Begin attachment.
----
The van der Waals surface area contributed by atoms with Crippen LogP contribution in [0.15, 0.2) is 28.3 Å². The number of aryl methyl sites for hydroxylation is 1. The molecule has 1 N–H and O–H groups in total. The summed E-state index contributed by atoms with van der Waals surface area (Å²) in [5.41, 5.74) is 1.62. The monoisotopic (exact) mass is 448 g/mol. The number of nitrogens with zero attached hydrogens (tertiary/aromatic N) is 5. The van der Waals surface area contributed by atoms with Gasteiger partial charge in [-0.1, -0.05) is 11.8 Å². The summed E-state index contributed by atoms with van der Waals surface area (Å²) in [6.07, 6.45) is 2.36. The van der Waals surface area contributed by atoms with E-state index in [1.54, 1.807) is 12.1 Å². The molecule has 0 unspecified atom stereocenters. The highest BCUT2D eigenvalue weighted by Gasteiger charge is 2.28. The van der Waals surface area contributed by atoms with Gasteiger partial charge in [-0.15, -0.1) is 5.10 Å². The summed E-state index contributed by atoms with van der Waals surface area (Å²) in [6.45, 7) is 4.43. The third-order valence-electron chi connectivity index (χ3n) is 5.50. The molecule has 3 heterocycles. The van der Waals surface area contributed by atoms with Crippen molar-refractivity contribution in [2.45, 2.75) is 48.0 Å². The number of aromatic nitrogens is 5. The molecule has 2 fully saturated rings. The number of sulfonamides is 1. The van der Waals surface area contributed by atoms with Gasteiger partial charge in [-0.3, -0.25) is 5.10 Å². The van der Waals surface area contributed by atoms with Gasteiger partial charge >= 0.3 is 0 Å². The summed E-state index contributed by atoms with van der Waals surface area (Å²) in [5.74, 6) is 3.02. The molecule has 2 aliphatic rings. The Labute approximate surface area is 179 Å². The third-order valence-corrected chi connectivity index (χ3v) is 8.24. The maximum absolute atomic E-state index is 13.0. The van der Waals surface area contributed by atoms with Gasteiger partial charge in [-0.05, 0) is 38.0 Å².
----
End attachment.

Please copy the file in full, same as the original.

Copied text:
The van der Waals surface area contributed by atoms with Crippen LogP contribution in [0.15, 0.2) is 28.3 Å². The number of aryl methyl sites for hydroxylation is 1. The molecule has 1 N–H and O–H groups in total. The summed E-state index contributed by atoms with van der Waals surface area (Å²) in [5.41, 5.74) is 1.62. The monoisotopic (exact) mass is 448 g/mol. The number of nitrogens with zero attached hydrogens (tertiary/aromatic N) is 5. The van der Waals surface area contributed by atoms with Gasteiger partial charge in [-0.1, -0.05) is 11.8 Å². The summed E-state index contributed by atoms with van der Waals surface area (Å²) in [6.07, 6.45) is 2.36. The van der Waals surface area contributed by atoms with E-state index in [1.54, 1.807) is 12.1 Å². The molecule has 0 unspecified atom stereocenters. The highest BCUT2D eigenvalue weighted by Gasteiger charge is 2.28. The van der Waals surface area contributed by atoms with Gasteiger partial charge in [-0.15, -0.1) is 5.10 Å². The summed E-state index contributed by atoms with van der Waals surface area (Å²) in [6.45, 7) is 4.43. The third-order valence-electron chi connectivity index (χ3n) is 5.50. The molecule has 3 heterocycles. The van der Waals surface area contributed by atoms with Crippen molar-refractivity contribution in [2.45, 2.75) is 48.0 Å². The number of aromatic nitrogens is 5. The molecule has 2 fully saturated rings. The number of sulfonamides is 1. The van der Waals surface area contributed by atoms with Gasteiger partial charge in [-0.3, -0.25) is 5.10 Å². The van der Waals surface area contributed by atoms with Gasteiger partial charge >= 0.3 is 0 Å². The summed E-state index contributed by atoms with van der Waals surface area (Å²) in [5.74, 6) is 3.02. The molecule has 2 aliphatic rings. The Labute approximate surface area is 179 Å². The third-order valence-corrected chi connectivity index (χ3v) is 8.24. The maximum absolute atomic E-state index is 13.0. The van der Waals surface area contributed by atoms with Gasteiger partial charge in [-0.05, 0) is 38.0 Å².